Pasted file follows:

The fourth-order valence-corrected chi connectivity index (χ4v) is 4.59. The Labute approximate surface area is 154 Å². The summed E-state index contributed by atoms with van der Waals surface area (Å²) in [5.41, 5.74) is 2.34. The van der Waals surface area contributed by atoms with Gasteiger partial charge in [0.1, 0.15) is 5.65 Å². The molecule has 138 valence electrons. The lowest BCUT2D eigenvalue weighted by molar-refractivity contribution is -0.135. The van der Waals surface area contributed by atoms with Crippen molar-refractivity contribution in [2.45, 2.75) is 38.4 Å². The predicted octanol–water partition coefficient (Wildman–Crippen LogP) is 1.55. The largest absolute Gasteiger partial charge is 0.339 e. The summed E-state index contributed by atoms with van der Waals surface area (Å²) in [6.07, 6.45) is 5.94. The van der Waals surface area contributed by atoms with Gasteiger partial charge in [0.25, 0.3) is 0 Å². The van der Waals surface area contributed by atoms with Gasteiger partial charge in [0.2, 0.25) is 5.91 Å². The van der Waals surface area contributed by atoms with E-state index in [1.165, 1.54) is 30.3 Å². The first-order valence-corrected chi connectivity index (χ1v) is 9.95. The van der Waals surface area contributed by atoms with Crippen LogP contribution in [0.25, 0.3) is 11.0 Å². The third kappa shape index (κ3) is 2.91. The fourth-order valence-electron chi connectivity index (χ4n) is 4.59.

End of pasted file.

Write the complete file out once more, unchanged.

The fourth-order valence-corrected chi connectivity index (χ4v) is 4.59. The Labute approximate surface area is 154 Å². The summed E-state index contributed by atoms with van der Waals surface area (Å²) in [5.41, 5.74) is 2.34. The van der Waals surface area contributed by atoms with Gasteiger partial charge in [0.1, 0.15) is 5.65 Å². The molecule has 138 valence electrons. The lowest BCUT2D eigenvalue weighted by molar-refractivity contribution is -0.135. The van der Waals surface area contributed by atoms with Crippen molar-refractivity contribution in [2.45, 2.75) is 38.4 Å². The predicted octanol–water partition coefficient (Wildman–Crippen LogP) is 1.55. The largest absolute Gasteiger partial charge is 0.339 e. The summed E-state index contributed by atoms with van der Waals surface area (Å²) in [6.07, 6.45) is 5.94. The van der Waals surface area contributed by atoms with Gasteiger partial charge in [0.25, 0.3) is 0 Å². The van der Waals surface area contributed by atoms with Gasteiger partial charge in [0.2, 0.25) is 5.91 Å². The van der Waals surface area contributed by atoms with E-state index in [1.165, 1.54) is 30.3 Å². The first-order valence-corrected chi connectivity index (χ1v) is 9.95. The van der Waals surface area contributed by atoms with Crippen LogP contribution in [0.25, 0.3) is 11.0 Å². The third kappa shape index (κ3) is 2.91. The fourth-order valence-electron chi connectivity index (χ4n) is 4.59.